Inside This Issue - Opinion
NACDS Annual Meeting has more ups than downs
May 25th, 2009
by David Pinto
The NACDS Annual Meeting, held in Palm Beach, Fla., three weeks ago, was everything both its supporters and detractors had predicted for it. And then some.
Where to begin? It was, first of all, what it has always been: quite a show. Almost every mass market retailer was represented, many in force. So too was the supplier community. In the main, those retailers and suppliers who failed to put in an appearance in Palm Beach were, with one notable exception, quietly acknowledging that they were not serious players in the mass retailing community and so should not be taken all that seriously by that community. That’s a lesson a handful of smaller suppliers have had difficulty mastering, as have some smaller retailers.
Socially, the agenda was in many ways the equal of meetings past, though the events were toned down in some instances — some small concession to the current economic environment, with the organizers taking the position that, in this economy, enjoyment should not be unmitigated. Still, the events held by Revlon, Colgate and Time Warner Retail, Procter & Gamble, Unilever, American Greetings, and several other suppliers were compelling — or compelling enough, at any rate.
The business program unfolded smoothly, effectively serving as a backdrop to the business meetings that remain at the heart of the conference. The economy, health care, the new president — each was debated, discussed, embraced and dismissed in its turn.
As for the retailer/supplier sessions that this meeting is all about, they also unfolded smoothly. CVS Caremark scheduled its own meetings rather than complying with supplier requests for one-on-ones, to generally very favorable reviews. But Walgreens generated all the buzz, with suppliers particularly interested in meeting Bryan Pugh, the retailer’s new chief merchant; getting to know Greg Wasson, the company’s new CEO; and taking the measure of Kim Feil, Walgreens’ new chief marketing officer.
(Of course, the real buzz surrounding both NACDS and Walgreens came two weeks after the meeting, first when NACDS announced a staff reduction, and then when Walgreens followed by announcing the departure of three highly regarded divisional merchandise managers.)
Elsewhere, Rite Aid’s senior managers collectively sported a new spring to their step in light of the retailer’s improved performance of late. The association’s new board members — a list that included two wholesalers, Paul Julian of McKesson and Michael Kaufmann of Cardinal Health — and Rite Aid’s impressive new president, John Standley, were roundly applauded.
And most impressive, several representatives of smaller drug chains, most notably Kerr’s Tony Civello and Lewis Drugs’ Mark Griffin, seemed to be everywhere, always on hand to meet with suppliers, inevitably present at industry functions, ever ready to say the right thing at the right time to the right people. If this industry determines that it needs a pair of goodwill ambassadors — and maybe it does — it could do no better than to appoint Civello and Griffin to those roles.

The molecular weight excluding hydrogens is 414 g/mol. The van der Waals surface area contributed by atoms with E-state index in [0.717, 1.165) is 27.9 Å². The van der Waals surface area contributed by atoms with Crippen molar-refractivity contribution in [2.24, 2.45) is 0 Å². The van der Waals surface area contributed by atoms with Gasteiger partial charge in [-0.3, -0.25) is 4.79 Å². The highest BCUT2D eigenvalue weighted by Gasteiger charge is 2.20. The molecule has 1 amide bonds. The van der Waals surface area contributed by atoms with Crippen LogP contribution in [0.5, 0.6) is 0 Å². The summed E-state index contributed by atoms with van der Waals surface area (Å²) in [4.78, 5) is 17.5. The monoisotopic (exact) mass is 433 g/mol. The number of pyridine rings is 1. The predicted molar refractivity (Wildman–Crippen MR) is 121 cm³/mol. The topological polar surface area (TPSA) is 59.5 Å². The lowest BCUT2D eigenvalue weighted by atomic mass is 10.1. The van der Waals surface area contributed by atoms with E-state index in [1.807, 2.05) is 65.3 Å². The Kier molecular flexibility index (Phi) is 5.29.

Why, then, did the meeting’s detractors feel vindicated in their assessment of the event? For several reasons, some old, one new. Those attendees, particularly on the supplier side, who have yet to learn how to approach and work the meeting, understandably felt left out. And the retailers, particularly the major ones, did little to include them. And why should they have? Simply put, that’s not their function.
On a more serious note, Wal-Mart was conspicuous by its absence. Truth to tell, there were reasons, some of them legitimate. Paul Beahm, Wal-Mart’s chief pharmacy officer and one of the best liked and most respected members of the mass retail community, was scheduled to attend but had to cancel at the last moment when his wife, Michele, underwent a serious operation. She passed away on May 8. Then, too, Ron Chomiuk, another of Wal-Mart’s legion of popular and respected staffers, had to cancel at the last moment when his mother passed away.
As a result, no Wal-Mart staffer showed up for the meeting in Palm Beach, though John Agwunobi, the executive who oversees health care for the world’s largest retailer, did put in a brief appearance. It must be said here that, for good or ill, a major mass retailing meeting without Wal-Mart is simply not as productive, as exciting, as important or as gratifying as one in which the retailer participates. That’s just the fact of things, and it needs to be recognized and appreciated by both Wal-Mart and the National Association of Chain Drug Stores.
In the end, however, it must be emphasized that, with or without Wal-Mart, the 2009 NACDS Annual Meeting remained what it has been for several generations: the single most important, productive and exciting event on the mass retailing calendar.